TWENTY-TWO housing lots in north Warrnambool are a step closer to approval after King’s College won a Victorian Civil and Administrative Tribunal (VCAT) hearing against Warrnambool City Council.
In January last year, councillors supported an officer’s recommendation and unanimously voted against the school’s request to subdivide a parcel of land owned by the college.
But this week the council decision was overturned by VCAT, paving the way for 22 residential lots to be created off Booval Drive to the east of the school.
King’s College must now provide detailed construction plans to council and meet a thorough checklist of planning matters before the subdivision can go ahead.
In its findings, the tribunal noted that an anomaly in the zoning of the land — it was incorrectly zoned public use in 1999 instead of special use or residential — meant the land was not included in the creation of the council’s North East Growth Area Structure Plan.
“The (council) essentially submitted the absence of (the land’s) consideration within the strategic plan results in the proposal being inconsistent with that plan,” the VCAT findings report stated.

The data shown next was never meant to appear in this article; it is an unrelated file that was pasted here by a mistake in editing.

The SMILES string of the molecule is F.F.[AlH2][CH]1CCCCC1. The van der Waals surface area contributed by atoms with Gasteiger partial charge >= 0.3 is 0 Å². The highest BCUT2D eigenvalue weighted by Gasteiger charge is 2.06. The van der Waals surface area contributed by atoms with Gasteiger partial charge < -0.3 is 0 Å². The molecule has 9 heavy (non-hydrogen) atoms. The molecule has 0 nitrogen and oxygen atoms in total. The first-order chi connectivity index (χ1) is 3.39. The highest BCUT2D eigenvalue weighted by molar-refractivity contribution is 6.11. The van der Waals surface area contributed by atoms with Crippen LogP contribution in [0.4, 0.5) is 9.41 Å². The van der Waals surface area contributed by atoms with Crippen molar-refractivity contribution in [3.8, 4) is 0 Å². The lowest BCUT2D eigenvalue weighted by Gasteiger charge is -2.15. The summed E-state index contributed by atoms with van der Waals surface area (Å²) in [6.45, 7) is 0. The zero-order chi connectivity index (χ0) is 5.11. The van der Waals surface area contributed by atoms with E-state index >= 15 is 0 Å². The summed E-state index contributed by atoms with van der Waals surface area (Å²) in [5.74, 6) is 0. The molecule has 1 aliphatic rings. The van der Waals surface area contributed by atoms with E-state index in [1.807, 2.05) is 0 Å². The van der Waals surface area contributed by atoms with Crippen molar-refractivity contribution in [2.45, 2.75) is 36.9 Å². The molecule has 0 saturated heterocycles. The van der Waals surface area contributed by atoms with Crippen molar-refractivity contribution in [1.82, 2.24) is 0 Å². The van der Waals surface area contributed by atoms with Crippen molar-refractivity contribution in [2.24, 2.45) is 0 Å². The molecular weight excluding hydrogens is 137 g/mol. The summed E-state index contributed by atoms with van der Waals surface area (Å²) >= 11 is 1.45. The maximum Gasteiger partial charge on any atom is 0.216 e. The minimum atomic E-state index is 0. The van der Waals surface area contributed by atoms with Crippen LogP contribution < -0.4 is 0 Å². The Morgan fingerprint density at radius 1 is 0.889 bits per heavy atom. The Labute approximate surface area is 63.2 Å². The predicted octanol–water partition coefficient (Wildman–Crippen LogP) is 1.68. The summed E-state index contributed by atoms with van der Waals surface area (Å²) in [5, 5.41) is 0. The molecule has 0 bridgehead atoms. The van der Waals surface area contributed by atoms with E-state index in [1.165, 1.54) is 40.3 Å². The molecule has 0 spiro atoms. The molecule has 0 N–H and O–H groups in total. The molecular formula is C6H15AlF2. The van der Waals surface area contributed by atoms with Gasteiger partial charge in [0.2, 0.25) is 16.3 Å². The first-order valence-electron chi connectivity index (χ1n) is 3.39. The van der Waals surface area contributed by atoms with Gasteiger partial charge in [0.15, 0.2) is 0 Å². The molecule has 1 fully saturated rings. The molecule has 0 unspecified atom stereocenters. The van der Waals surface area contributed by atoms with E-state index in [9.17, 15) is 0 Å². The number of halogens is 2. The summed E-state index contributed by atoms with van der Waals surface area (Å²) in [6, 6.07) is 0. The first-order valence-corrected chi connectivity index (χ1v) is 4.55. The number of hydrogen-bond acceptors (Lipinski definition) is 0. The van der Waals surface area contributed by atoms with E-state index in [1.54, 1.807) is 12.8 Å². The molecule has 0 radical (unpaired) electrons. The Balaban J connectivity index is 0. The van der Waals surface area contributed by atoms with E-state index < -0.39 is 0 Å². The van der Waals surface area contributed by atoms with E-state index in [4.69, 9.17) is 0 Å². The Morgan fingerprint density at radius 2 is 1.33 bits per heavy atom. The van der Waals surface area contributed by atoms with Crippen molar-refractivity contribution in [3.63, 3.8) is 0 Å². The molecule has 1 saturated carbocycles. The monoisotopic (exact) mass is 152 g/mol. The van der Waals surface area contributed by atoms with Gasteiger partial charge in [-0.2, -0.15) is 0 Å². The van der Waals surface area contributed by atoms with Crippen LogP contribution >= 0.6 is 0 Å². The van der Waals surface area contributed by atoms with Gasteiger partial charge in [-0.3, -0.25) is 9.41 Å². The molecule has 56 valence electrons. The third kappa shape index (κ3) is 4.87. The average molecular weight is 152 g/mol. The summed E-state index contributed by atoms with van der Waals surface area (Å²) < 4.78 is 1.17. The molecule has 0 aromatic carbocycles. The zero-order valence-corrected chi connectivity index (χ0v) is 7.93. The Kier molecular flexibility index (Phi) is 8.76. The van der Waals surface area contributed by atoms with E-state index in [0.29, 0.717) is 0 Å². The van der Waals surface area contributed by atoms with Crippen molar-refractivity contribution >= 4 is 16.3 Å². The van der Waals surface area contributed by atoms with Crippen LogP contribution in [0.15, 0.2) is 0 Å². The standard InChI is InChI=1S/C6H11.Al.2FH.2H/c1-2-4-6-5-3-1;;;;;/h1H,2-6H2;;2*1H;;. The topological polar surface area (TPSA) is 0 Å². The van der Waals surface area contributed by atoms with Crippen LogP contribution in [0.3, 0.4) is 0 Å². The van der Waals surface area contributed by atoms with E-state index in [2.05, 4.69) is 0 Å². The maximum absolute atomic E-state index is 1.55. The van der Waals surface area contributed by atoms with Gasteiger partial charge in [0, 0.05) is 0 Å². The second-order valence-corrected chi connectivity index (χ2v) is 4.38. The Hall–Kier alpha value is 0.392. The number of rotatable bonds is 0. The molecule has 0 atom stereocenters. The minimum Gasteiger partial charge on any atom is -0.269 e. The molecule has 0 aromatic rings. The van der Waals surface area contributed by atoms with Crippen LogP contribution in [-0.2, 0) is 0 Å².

“However, (the council) acknowledges that subdivision of the land was permissible and that the underlining zone is in fact residential.”
Warrnambool City Council received 20 objections to the proposed subdivision, listing road safety, pedestrian safety, poor layout, small lot sizes, flood risk and drainage as issues, with then-councillor John Harris declaring “there could be up to an extra 240 cars a day” in the Booval Drive area. “Traffic evidence was provided ... and was not challenged by the (council),” the VCAT report stated.
“The evidence which was accepted held that the surrounding street network had sufficient capacity to accommodate the forecast increase in traffic and that the road within the proposal was more than adequate to service a subdivision.”
No council officers were available to comment but a statement was issued noting that “council determined to refuse the application after receiving 20 objections from residents concerning road safety, poor layout and impact to neighbourhood character”.
“Following hearings in September and November, VCAT has this week handed down its decision to overrule council’s decision and grant the planning permit,” the statement said.